James’ law career fell just short of the half-century mark.
“If he hadn’t been drafted and gone to Vietnam, he would have made 50 years,” Hixson pointed out.
‘FIXTURE’ AT THE COURTHOUSE
Canadian County District Judge Jack D. McCurdy II worked closely with James while they shared the public defender contract for about 16 years. That was when McCurdy also had a private practice in Yukon.
“Bill was fixture in Canadian County,” said McCurdy, who will retire soon after 39 years in the legal profession.
James was willing to help anyone – whether they were a new lawyer or seasoned one.
“Bill was always one of the first people you met when you got to the courthouse,” Judge McCurdy said. “If Bill was in the courthouse and you were new and didn’t know him, you knew him before you left. He never met a stranger.
“If you ever got mad at Bill, you wouldn’t stay mad very long. He was never malicious in his dealings with people. He might have been loud, firm and boisterous, but he was never malicious to anyone. It was never ‘personal’ with him.”
James didn’t have a “filter” when he spoke and was far from politically correct.
“That was him,” McCurdy added.
One legal hat that James never wore was that of judge, although he did campaign (unsuccessfully) for a Canadian County judge’s seat early in his career.
“He had a lot of clients over the last 50 years and helped a lot of people,” McCurdy summarized. “It’s going to be strange not seeing him around.
“He was a good friend.”
An Oklahoma City native, James graduated in 1964 from Northwest Classen High School in 1964.
After receiving a Bachelor of Business Administration degree in 1968 at the University of Oklahoma, he earned his Juris Doctorate in 1973 from the OU School of Law.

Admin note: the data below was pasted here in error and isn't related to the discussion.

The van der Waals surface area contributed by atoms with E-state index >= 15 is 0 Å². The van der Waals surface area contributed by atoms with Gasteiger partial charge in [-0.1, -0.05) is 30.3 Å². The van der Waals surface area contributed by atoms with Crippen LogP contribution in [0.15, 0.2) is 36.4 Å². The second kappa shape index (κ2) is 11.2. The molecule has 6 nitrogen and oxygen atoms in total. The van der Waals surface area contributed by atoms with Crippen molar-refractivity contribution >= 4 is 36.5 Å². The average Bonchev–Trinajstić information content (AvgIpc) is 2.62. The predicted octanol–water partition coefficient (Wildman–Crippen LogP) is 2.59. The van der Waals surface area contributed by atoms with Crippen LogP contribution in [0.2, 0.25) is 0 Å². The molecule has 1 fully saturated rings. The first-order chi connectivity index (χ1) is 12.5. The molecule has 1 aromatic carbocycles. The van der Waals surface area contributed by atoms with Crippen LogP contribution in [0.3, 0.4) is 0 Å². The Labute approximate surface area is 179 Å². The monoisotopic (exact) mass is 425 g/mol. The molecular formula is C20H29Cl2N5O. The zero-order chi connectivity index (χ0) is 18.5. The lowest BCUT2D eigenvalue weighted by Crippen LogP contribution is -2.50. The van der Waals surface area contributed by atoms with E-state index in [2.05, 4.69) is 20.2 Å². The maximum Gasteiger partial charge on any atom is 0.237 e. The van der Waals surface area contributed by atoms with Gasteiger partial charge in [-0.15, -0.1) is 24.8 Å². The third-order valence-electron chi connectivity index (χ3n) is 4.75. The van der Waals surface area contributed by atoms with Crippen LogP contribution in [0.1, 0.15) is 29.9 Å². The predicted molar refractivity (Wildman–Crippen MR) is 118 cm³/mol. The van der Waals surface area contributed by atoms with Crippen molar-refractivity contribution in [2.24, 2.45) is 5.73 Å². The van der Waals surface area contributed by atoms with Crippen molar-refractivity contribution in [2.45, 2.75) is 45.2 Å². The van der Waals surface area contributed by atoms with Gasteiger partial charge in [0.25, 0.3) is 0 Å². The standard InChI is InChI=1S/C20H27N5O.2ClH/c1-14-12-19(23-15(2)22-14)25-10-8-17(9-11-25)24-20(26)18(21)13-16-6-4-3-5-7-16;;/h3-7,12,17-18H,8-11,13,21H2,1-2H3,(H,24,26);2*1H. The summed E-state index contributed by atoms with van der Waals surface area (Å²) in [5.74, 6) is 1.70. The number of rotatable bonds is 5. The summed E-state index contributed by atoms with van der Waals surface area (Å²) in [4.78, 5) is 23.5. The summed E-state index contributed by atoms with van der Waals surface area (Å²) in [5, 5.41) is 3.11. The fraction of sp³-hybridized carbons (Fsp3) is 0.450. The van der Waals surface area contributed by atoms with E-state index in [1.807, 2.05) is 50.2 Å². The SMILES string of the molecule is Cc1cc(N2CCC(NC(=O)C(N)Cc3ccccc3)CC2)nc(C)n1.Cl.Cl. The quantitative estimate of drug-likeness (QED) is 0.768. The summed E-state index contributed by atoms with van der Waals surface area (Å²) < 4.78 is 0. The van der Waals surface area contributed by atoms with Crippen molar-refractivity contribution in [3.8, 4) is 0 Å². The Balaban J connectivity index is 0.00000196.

James then served his country in the United States Navy.
He was a huge supporter of OU wrestling and liked to remind people of his wrestling exploits by demonstrating a single-leg takedown or throwing an unsuspecting person up on his shoulder.
“No one was too old or too big (in size or stature) for Bill to attempt these moves,” Judge Hesse pointed out.
JUST A ‘GOOD GUY’
Retired Canadian County District Judge Gary Miller was proud to work closely with James over the past 45 years.
“I’ve known him as a DA and I’ve known him as a defense lawyer,” Miller said. “More importantly, I’ve known him as a good friend.
“Once you got to know him, you realized what a neat guy he was.”
Judge Miller recalled James’ caring nature through his contributions to Canadian County’s Drug Court program.
“Bill volunteered for that,” Miller related. “We met every Thursday afternoon. So, one afternoon a week of Bill’s time was tied up, and he never got paid for it.
“He was just a ‘good guy’ who enjoyed helping other people. If he saw someone who needed some help, Bill was there.”
James was highly respected across the Canadian County legal community, Judge Miller added.
“His word was just solid goal,” Miller pointed out. “He always did what he said he’d do. Whatever Bill told you, you could count on.
“You always knew where Bill stood.”
Another longtime Yukon attorney, Roger Everett, also shared fond memories of James.
“Bill was at the courthouse all the time,” Everett said. “If you had anything with him, he’d be pretty ‘straight up’. I always enjoyed him … he was always good to deal with.
“He’d do what he needed to do for his clients.”
A memorial service will be 11 a.m. Saturday, Nov. 5 in the Vondel Smith Mortuary North Chapel, 13125 N MacArthur Blvd. in Oklahoma City.